Again, I admired these people. I wanted to do what they were doing. I went to [Boston University] to continue in the prosthetics graduate program.
Question: How much engineering is involved in prosthetic dentistry?
A: A lot. In prosthetic dentistry, there is a lot of materials and a lot of material science, even structural analysis. Both aspects of it. One is to understand studies that involve materials, how metals work; the whole of chemistry and materials science is largely an offshoot of engineering. The other element is in a way physics, educational physics, the forces in the mouth, the problems of tension and compression.
Question: How does physics enter the picture?
A: Well, force. You bite. Vectors. The cross section of, say, a support structure, as if you were making an I-beam … Lever arms and forces. …
Consider another analogy.
Let’s say you are building a house. How do you figure out how to close the roof, or do you need a special beam to remove a wall or is there enough support?
Engineers will notice. They will do a mathematical analysis of what is needed to keep this building standing, watching for collapse, sway or repair. The same thing happens in the mouth. It’s just a matter of scale.
I constantly have conversations with people who are carpenters or other trades, and we have the same problems. It’s just tiny in the mouth.
Question: Has technology changed what you do in the past 40 years?
A: Verry much.
In the beginning, there was no adhesive dentistry at all. There was no connection. Everything was mechanical, interlocking and cemented. There was nothing related to the organic tissue.
I think one of the huge benefits is adhesive dentistry. The use of precious metals, too, was ubiquitous; everything was cast in gold and amalgam of silver. There was really nothing white, tooth-colored, like we have today, like modern composites and bonding.
Natural tooth-colored materials and the field of ceramics have also completely revolutionized dentistry. … I hardly use precious metals anymore. There is very little metal in the mouth now. It’s all ceramic.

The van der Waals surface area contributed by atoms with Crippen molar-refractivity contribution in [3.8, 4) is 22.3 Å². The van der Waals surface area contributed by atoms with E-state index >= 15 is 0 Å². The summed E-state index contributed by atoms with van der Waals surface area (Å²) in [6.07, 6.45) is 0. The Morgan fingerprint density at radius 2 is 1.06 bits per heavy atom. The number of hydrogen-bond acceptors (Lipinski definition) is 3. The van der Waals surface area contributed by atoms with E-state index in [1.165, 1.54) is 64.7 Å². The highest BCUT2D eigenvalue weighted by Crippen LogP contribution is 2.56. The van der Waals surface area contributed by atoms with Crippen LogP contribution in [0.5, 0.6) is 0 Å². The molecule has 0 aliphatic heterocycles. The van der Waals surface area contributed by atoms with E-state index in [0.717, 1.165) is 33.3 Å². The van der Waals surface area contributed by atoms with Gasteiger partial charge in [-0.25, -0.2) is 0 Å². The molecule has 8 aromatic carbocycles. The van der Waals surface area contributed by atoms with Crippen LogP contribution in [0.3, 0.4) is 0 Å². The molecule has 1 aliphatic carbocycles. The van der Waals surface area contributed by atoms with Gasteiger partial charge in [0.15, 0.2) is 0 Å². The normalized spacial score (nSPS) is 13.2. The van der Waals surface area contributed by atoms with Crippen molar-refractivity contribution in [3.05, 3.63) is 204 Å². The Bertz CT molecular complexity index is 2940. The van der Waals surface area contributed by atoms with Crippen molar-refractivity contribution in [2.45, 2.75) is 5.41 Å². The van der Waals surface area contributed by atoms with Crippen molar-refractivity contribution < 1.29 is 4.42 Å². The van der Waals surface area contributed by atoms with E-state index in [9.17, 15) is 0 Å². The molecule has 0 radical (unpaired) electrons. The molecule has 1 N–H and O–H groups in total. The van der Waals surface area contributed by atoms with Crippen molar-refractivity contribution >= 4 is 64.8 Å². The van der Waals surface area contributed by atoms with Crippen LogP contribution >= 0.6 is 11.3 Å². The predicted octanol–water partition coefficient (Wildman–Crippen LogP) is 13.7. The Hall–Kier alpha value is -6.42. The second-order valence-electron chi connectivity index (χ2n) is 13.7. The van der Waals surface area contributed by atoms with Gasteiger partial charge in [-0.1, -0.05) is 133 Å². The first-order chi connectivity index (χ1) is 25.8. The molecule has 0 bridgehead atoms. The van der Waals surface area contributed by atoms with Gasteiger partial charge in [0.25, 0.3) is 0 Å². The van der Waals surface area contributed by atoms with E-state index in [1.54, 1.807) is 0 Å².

Question: What do you mean by revolutionized?
A: With the advent of digital dentistry, there are materials that are no longer cast like we used to when we were making jewelry. It is a computer aided design of crowns made by CAT scanning. … It’s more precise and faster. … Printed models instead of poured drywall. … It’s very exciting for an engineer, in particular.
I appreciated all the technology, as an engineer, that comes with it, from photography – I document a lot of things – to the computer. There are so many people who reluctantly had to computerize their desks, but I liked it.
It keeps changing, but the interesting thing is that biology hasn’t changed. We are still human.
Question: What’s the hardest part of your job?
A: I have experience, so performing the procedure is not as difficult as planning. I think good treatment planning and deciding which options are really viable is the intriguing thing.
It’s exciting. He really uses the brain. Once you’re on your way to performing it, this is where your hands take over.
Some of these cases can last a year or two, with implants and complicated healing periods, working with a surgeon. I don’t work alone. I work with many other specialists on these cases. So there is a lot of coordination and treatment planning. … It’s a challenge, in a good way.